An obvious but not that satisfactory solution. Even if we must be very careful because each organization has its own history, culture, and functions that weight differently because of this history or of the industry, I suggest that this duet misses something. A variable is lacking in the digital equation.

That’s not something new : technology is not the limiting factor of the digital transformation. In fact very few businesses are able to make the most out if it. It’s about new mindsets, ways to work, leadership, relationships with others and with change. It’s as much about culture and skills than technology and the main barrier to a productive and successful use of modern digital technologies is between the chair and the keyboard. It’s a the people level.

From a marketing perspective, since the goal is to design and deliver new experiences, there are many things in common with a better known discipline – even if not always mastered – which is services management and marketing. In both cases, broad principles and the technology that supports them are useless without the right mindset that helps to think marketing and experience differently. There’s a skill leap that neither CMOs nor CIOs are able to manage. Let also add a founding block of services marketing : the symmetry of attentions which means that the quality of the relationship between a business and its customers is at best equal to the quality of the relationship between the business and its employees.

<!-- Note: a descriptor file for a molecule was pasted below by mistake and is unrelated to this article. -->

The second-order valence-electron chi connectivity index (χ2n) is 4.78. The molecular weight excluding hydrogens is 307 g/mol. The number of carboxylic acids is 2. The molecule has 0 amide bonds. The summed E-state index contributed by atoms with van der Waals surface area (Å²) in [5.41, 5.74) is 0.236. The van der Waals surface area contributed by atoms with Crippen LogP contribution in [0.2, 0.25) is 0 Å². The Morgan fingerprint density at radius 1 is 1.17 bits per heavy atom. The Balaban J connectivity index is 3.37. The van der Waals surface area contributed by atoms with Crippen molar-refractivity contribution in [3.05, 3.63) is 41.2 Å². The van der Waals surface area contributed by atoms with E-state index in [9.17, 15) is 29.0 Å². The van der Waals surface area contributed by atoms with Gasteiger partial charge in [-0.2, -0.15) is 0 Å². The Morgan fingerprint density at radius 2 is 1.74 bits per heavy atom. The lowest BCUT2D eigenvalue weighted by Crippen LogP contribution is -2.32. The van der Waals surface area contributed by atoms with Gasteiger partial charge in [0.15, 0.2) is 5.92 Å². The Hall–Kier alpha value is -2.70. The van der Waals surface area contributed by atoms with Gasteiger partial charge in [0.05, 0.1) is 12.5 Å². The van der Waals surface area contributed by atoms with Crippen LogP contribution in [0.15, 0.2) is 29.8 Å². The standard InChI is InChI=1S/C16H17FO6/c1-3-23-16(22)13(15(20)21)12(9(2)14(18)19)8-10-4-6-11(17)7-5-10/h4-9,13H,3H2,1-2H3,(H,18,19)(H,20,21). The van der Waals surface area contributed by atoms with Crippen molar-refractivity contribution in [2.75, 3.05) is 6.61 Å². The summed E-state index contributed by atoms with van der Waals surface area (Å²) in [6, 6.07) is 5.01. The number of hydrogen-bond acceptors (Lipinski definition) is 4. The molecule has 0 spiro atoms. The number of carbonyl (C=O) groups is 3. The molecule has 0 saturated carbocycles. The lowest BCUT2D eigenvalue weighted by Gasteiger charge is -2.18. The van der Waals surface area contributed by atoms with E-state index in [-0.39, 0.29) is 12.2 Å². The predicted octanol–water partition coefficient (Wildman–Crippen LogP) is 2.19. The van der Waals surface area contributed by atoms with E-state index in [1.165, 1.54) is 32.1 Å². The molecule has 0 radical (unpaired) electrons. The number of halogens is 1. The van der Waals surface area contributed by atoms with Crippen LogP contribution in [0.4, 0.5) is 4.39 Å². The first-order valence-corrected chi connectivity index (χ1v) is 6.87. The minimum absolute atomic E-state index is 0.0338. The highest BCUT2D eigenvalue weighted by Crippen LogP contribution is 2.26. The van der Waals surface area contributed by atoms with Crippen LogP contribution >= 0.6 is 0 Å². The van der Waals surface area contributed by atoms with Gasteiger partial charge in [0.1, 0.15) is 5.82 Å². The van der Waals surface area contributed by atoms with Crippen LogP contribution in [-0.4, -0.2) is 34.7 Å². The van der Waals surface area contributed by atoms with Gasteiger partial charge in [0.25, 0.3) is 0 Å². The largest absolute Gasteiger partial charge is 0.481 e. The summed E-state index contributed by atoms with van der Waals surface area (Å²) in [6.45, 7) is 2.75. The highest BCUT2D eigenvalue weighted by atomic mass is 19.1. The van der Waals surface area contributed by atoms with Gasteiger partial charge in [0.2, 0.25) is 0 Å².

Should the CHRO be the new CIO ?

Frédéric Cavazza nailed it in his 2015 predictions [in french] : the CHRO is the new CIO. In the line of my previous writings on “employee service” and “employee experience“, CHROs appear to be the missing link in the digital transformation. Even if we may fear they’re not likely to take their chance, there are lots of opportunities for them in this field (here and here). And they are legitimate. After all, who did not applause when Vineet Nayar transformed HCL claiming “Employees first, customer second” ?